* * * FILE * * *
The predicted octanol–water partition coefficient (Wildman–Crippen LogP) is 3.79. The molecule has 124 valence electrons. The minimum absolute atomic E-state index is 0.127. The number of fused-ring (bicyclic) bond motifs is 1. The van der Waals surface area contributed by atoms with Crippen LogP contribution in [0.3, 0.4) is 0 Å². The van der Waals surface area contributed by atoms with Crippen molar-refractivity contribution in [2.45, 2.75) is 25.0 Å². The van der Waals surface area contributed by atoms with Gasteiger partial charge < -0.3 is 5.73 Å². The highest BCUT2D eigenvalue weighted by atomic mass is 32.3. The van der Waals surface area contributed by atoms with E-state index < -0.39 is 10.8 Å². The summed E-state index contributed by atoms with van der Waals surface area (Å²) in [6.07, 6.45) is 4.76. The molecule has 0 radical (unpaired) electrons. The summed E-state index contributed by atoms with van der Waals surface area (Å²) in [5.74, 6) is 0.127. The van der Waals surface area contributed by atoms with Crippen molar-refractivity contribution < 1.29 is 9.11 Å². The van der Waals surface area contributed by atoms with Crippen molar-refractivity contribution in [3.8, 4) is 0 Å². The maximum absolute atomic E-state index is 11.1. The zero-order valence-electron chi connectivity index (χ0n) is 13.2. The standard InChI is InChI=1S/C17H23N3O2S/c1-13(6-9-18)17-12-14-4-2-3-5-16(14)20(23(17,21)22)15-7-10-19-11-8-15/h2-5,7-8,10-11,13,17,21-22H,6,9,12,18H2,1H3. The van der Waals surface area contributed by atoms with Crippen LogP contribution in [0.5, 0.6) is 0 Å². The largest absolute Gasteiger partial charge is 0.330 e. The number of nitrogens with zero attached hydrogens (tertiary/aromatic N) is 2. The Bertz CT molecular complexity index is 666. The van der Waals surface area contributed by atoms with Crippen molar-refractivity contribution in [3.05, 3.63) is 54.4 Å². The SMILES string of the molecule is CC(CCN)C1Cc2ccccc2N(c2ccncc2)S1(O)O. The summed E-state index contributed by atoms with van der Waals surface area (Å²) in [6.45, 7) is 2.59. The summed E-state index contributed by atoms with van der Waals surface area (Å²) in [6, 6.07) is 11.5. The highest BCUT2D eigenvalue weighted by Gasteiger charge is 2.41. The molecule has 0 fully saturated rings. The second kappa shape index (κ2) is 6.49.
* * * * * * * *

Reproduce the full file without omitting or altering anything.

The predicted octanol–water partition coefficient (Wildman–Crippen LogP) is 3.79. The molecule has 124 valence electrons. The minimum absolute atomic E-state index is 0.127. The number of fused-ring (bicyclic) bond motifs is 1. The van der Waals surface area contributed by atoms with Crippen LogP contribution in [0.3, 0.4) is 0 Å². The van der Waals surface area contributed by atoms with Crippen molar-refractivity contribution in [2.45, 2.75) is 25.0 Å². The van der Waals surface area contributed by atoms with Gasteiger partial charge < -0.3 is 5.73 Å². The highest BCUT2D eigenvalue weighted by atomic mass is 32.3. The van der Waals surface area contributed by atoms with E-state index < -0.39 is 10.8 Å². The summed E-state index contributed by atoms with van der Waals surface area (Å²) in [6.07, 6.45) is 4.76. The molecule has 0 radical (unpaired) electrons. The summed E-state index contributed by atoms with van der Waals surface area (Å²) in [5.74, 6) is 0.127. The van der Waals surface area contributed by atoms with Crippen molar-refractivity contribution < 1.29 is 9.11 Å². The van der Waals surface area contributed by atoms with Crippen molar-refractivity contribution in [3.8, 4) is 0 Å². The maximum absolute atomic E-state index is 11.1. The zero-order valence-electron chi connectivity index (χ0n) is 13.2. The standard InChI is InChI=1S/C17H23N3O2S/c1-13(6-9-18)17-12-14-4-2-3-5-16(14)20(23(17,21)22)15-7-10-19-11-8-15/h2-5,7-8,10-11,13,17,21-22H,6,9,12,18H2,1H3. The van der Waals surface area contributed by atoms with Crippen LogP contribution in [0.5, 0.6) is 0 Å². The largest absolute Gasteiger partial charge is 0.330 e. The number of nitrogens with zero attached hydrogens (tertiary/aromatic N) is 2. The Bertz CT molecular complexity index is 666. The van der Waals surface area contributed by atoms with Crippen molar-refractivity contribution in [3.05, 3.63) is 54.4 Å². The SMILES string of the molecule is CC(CCN)C1Cc2ccccc2N(c2ccncc2)S1(O)O. The summed E-state index contributed by atoms with van der Waals surface area (Å²) in [6.45, 7) is 2.59. The summed E-state index contributed by atoms with van der Waals surface area (Å²) in [6, 6.07) is 11.5. The highest BCUT2D eigenvalue weighted by Gasteiger charge is 2.41. The molecule has 0 fully saturated rings. The second kappa shape index (κ2) is 6.49.